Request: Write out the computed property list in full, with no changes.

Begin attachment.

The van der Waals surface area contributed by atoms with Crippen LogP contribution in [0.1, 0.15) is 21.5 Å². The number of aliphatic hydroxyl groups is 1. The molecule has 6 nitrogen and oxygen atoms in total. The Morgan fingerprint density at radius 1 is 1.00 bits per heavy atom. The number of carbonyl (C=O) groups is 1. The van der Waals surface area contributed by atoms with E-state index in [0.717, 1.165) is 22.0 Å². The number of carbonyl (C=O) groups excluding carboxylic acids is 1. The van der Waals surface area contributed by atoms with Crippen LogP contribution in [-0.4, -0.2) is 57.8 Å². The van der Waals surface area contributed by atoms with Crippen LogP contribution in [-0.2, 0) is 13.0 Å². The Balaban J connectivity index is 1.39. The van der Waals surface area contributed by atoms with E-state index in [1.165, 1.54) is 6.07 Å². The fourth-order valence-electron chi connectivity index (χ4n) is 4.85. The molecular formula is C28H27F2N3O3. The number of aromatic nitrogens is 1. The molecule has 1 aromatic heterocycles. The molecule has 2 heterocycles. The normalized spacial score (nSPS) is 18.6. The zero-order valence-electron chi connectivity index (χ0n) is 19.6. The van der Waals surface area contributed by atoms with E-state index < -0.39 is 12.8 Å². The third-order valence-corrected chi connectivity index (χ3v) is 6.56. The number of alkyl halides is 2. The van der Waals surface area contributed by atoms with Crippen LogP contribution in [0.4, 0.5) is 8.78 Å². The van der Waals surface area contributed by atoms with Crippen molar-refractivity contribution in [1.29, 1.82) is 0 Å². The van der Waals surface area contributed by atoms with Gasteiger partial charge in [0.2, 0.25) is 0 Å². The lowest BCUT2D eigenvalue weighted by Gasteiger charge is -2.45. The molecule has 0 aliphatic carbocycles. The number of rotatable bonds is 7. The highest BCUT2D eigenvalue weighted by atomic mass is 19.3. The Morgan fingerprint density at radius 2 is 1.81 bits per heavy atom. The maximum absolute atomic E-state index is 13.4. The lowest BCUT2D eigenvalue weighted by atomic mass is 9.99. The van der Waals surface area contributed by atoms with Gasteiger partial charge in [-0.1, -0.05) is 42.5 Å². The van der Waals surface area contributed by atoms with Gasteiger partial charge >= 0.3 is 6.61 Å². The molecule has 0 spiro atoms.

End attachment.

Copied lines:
The van der Waals surface area contributed by atoms with Crippen LogP contribution in [0.1, 0.15) is 21.5 Å². The number of aliphatic hydroxyl groups is 1. The molecule has 6 nitrogen and oxygen atoms in total. The Morgan fingerprint density at radius 1 is 1.00 bits per heavy atom. The number of carbonyl (C=O) groups is 1. The van der Waals surface area contributed by atoms with E-state index in [0.717, 1.165) is 22.0 Å². The number of carbonyl (C=O) groups excluding carboxylic acids is 1. The van der Waals surface area contributed by atoms with Crippen LogP contribution in [-0.4, -0.2) is 57.8 Å². The van der Waals surface area contributed by atoms with Crippen LogP contribution in [-0.2, 0) is 13.0 Å². The Balaban J connectivity index is 1.39. The van der Waals surface area contributed by atoms with E-state index in [1.165, 1.54) is 6.07 Å². The fourth-order valence-electron chi connectivity index (χ4n) is 4.85. The molecular formula is C28H27F2N3O3. The number of aromatic nitrogens is 1. The molecule has 1 aromatic heterocycles. The molecule has 2 heterocycles. The normalized spacial score (nSPS) is 18.6. The zero-order valence-electron chi connectivity index (χ0n) is 19.6. The van der Waals surface area contributed by atoms with E-state index < -0.39 is 12.8 Å². The third-order valence-corrected chi connectivity index (χ3v) is 6.56. The number of alkyl halides is 2. The van der Waals surface area contributed by atoms with Crippen LogP contribution in [0.4, 0.5) is 8.78 Å². The van der Waals surface area contributed by atoms with Crippen molar-refractivity contribution in [1.29, 1.82) is 0 Å². The van der Waals surface area contributed by atoms with Gasteiger partial charge in [0.2, 0.25) is 0 Å². The lowest BCUT2D eigenvalue weighted by Gasteiger charge is -2.45. The molecule has 0 aliphatic carbocycles. The number of rotatable bonds is 7. The highest BCUT2D eigenvalue weighted by atomic mass is 19.3. The Morgan fingerprint density at radius 2 is 1.81 bits per heavy atom. The maximum absolute atomic E-state index is 13.4. The lowest BCUT2D eigenvalue weighted by atomic mass is 9.99. The van der Waals surface area contributed by atoms with Gasteiger partial charge in [-0.1, -0.05) is 42.5 Å². The van der Waals surface area contributed by atoms with Gasteiger partial charge >= 0.3 is 6.61 Å². The molecule has 0 spiro atoms.